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The Journal Gazette

  • In the July 2016 photo provided by Alysha Towell, sixteen-year-old Cortlund Towel touches his forehead against his dog Merlyn's head at the Houston World Dog Show in Houston, Texas.  (Alysha Towell via AP)

  • In this Sept. 2017 photo provided by Alysha Towell, eleven-year-old Fenric Towell kneels with his Lakeland terrier, Missy, on lead, at Purina Farms in Grey Summit, Mo.  (Alysha Towell via AP)

  • In this Saturday, Feb. 10, 2018, photo, Fenric Towell poses for a photo with his lakeland terrier Missy during the meet the breeds companion event to the Westminster Kennel Club Dog Show in New York. (AP Photo/Mary Altaffer)

  • In this 2017 photo provided Diana Han, junior dog handler Molly Forsyth, of Davis, Calif., shows a 9-year-old saluki named Sebastian at a dog show in Roseville, Calif. (Diana Ham/Nor Cal Bulldogger via AP)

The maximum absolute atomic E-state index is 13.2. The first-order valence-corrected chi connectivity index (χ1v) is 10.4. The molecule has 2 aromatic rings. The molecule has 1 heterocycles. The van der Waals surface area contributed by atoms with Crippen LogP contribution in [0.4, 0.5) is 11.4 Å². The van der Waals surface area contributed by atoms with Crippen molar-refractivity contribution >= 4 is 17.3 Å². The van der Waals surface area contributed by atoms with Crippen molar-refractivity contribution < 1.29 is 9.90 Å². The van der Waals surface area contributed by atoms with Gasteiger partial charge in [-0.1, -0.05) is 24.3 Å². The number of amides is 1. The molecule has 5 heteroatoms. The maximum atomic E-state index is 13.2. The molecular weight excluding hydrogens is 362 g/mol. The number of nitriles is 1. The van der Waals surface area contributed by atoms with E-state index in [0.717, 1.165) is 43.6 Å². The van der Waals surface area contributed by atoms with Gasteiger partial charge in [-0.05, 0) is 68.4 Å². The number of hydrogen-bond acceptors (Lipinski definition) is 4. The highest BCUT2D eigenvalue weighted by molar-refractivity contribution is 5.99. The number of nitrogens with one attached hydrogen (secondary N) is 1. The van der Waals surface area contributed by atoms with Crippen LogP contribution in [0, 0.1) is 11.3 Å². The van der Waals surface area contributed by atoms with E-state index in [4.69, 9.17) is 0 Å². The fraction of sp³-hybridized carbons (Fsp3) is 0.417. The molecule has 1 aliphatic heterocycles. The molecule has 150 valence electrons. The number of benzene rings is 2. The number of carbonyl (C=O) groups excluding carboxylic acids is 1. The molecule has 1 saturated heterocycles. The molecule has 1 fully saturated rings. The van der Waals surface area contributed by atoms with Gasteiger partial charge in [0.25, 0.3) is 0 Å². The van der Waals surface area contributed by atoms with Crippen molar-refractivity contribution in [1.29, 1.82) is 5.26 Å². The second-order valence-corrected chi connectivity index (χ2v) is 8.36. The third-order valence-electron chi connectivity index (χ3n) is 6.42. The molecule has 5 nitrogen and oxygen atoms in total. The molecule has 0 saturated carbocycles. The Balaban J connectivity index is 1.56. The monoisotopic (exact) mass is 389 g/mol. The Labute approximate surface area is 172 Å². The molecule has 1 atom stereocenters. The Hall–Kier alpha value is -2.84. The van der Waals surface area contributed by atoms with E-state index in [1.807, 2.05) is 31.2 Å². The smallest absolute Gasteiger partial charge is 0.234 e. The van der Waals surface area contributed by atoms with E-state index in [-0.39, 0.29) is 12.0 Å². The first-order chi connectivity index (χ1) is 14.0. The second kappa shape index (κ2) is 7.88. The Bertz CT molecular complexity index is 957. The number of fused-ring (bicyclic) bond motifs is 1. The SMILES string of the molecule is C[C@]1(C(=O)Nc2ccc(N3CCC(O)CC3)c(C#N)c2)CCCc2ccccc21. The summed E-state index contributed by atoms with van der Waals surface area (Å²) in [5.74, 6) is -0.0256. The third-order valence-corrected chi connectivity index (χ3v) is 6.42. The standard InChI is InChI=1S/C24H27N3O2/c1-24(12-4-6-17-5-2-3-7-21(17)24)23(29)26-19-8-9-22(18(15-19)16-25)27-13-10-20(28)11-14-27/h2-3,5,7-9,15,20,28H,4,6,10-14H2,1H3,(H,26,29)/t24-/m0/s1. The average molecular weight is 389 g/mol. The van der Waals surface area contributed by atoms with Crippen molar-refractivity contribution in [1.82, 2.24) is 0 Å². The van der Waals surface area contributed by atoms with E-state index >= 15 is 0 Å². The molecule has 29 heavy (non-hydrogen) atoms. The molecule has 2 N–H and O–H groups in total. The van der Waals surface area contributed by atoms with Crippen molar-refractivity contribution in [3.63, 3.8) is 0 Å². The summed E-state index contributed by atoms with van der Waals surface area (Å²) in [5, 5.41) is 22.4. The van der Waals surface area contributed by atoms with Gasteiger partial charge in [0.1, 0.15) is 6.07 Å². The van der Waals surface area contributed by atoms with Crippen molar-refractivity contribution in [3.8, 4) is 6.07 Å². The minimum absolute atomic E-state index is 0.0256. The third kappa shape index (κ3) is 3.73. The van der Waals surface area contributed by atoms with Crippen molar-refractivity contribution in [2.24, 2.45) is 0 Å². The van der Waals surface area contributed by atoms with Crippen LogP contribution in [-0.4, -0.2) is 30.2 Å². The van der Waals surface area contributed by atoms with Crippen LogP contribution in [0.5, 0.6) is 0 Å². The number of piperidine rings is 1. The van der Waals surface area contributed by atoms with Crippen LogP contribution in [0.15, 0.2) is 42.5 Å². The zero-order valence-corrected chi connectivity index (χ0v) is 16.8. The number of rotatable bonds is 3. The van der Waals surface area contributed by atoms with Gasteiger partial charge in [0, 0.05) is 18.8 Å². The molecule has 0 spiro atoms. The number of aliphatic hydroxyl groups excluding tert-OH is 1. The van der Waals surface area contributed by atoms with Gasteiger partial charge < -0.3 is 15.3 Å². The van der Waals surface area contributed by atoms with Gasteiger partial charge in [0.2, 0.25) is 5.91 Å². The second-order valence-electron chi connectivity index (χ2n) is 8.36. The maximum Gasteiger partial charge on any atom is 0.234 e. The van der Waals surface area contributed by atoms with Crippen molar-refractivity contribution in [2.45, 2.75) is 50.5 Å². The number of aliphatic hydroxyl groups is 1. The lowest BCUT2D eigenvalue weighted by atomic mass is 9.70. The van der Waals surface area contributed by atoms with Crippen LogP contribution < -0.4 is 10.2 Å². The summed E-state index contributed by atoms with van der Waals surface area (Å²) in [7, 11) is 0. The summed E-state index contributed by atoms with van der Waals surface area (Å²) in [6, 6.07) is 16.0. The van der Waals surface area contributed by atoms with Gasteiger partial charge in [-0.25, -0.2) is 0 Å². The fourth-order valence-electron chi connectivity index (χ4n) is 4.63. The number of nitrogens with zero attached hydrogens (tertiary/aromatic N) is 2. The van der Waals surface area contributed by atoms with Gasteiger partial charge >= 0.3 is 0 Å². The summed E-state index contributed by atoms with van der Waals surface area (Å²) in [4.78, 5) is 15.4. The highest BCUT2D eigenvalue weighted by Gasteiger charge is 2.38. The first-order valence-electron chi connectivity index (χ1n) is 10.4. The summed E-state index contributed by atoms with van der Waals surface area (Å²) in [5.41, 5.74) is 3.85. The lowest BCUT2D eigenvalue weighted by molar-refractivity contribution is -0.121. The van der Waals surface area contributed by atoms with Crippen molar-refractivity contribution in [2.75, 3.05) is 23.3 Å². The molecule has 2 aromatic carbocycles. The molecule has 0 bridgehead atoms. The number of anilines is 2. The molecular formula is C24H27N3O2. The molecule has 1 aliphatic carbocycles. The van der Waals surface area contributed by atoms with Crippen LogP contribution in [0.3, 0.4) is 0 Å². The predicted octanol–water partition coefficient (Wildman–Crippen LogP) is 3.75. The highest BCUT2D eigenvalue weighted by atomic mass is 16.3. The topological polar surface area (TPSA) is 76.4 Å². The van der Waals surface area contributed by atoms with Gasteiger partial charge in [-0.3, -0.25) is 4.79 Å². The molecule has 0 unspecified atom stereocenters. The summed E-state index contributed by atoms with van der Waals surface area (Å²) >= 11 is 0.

• In this Feb. 13, 2017, file photo, Raina McCloskey, from Delta, Pa., shows Briar, a borzoi, during the 141st Westminster Kennel Club Dog Show in New York. (AP Photo/Mary Altaffer, File)

Monday, February 12, 2018 11:50 am

Dog show's young handlers take a grown-up sport in stride

JENNIFER PELTZ | Associated Press


NEW YORK – This week's Westminster Kennel Club competition is best known for the dog crowned best in show, but it's also a showcase for young handlers who sometimes go up against grown-ups.

Ninety-five of the nation's top junior handlers are invited to a special competition where the 9-to-18-year-olds are judged on their presentation, not their dogs' particulars.

But many also exhibit their dogs in the breed judging that goes toward best in show. There's no age minimum for handlers in the breed rings, and kids as young as 7 have competed there.

Judging at America's most prestigious dog show began Monday. Nearly 2,900 dogs are entered, and the best in show will be chosen Tuesday night at Madison Square Garden.